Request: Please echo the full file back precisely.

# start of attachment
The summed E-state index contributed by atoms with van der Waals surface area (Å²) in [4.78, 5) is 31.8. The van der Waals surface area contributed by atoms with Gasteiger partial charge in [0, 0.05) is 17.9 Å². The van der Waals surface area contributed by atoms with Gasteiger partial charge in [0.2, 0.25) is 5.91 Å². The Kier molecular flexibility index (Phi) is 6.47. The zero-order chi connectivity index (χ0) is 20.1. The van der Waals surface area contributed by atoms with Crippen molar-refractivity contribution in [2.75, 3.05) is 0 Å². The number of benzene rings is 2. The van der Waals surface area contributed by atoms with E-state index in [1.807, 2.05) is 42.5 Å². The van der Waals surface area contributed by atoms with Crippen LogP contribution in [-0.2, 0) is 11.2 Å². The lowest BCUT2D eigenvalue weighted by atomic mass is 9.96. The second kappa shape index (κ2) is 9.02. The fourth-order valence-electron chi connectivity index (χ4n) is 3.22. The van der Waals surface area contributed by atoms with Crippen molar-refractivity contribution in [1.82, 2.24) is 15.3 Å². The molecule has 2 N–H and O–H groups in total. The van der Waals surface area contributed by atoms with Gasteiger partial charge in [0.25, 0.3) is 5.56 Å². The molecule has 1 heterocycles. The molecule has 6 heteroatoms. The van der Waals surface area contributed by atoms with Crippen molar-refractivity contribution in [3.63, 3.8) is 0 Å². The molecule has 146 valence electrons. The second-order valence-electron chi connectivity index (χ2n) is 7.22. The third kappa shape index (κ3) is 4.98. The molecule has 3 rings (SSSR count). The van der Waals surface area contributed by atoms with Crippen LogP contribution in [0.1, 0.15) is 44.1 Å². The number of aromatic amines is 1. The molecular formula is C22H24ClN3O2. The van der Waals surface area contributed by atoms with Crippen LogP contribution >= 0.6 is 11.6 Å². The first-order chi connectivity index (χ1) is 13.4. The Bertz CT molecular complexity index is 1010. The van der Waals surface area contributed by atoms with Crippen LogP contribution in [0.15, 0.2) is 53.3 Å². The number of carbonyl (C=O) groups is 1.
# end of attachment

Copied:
The summed E-state index contributed by atoms with van der Waals surface area (Å²) in [4.78, 5) is 31.8. The van der Waals surface area contributed by atoms with Gasteiger partial charge in [0, 0.05) is 17.9 Å². The van der Waals surface area contributed by atoms with Gasteiger partial charge in [0.2, 0.25) is 5.91 Å². The Kier molecular flexibility index (Phi) is 6.47. The zero-order chi connectivity index (χ0) is 20.1. The van der Waals surface area contributed by atoms with Crippen molar-refractivity contribution in [2.75, 3.05) is 0 Å². The number of benzene rings is 2. The van der Waals surface area contributed by atoms with E-state index in [1.807, 2.05) is 42.5 Å². The van der Waals surface area contributed by atoms with Crippen LogP contribution in [-0.2, 0) is 11.2 Å². The lowest BCUT2D eigenvalue weighted by atomic mass is 9.96. The second kappa shape index (κ2) is 9.02. The fourth-order valence-electron chi connectivity index (χ4n) is 3.22. The van der Waals surface area contributed by atoms with Crippen molar-refractivity contribution in [1.82, 2.24) is 15.3 Å². The molecule has 2 N–H and O–H groups in total. The van der Waals surface area contributed by atoms with Gasteiger partial charge in [0.25, 0.3) is 5.56 Å². The molecule has 1 heterocycles. The molecule has 6 heteroatoms. The van der Waals surface area contributed by atoms with Crippen molar-refractivity contribution in [3.63, 3.8) is 0 Å². The molecule has 146 valence electrons. The second-order valence-electron chi connectivity index (χ2n) is 7.22. The third kappa shape index (κ3) is 4.98. The molecule has 3 rings (SSSR count). The van der Waals surface area contributed by atoms with Crippen LogP contribution in [0.1, 0.15) is 44.1 Å². The number of aromatic amines is 1. The molecular formula is C22H24ClN3O2. The van der Waals surface area contributed by atoms with Crippen LogP contribution >= 0.6 is 11.6 Å². The first-order chi connectivity index (χ1) is 13.4. The Bertz CT molecular complexity index is 1010. The van der Waals surface area contributed by atoms with Crippen LogP contribution in [0.15, 0.2) is 53.3 Å². The number of carbonyl (C=O) groups is 1.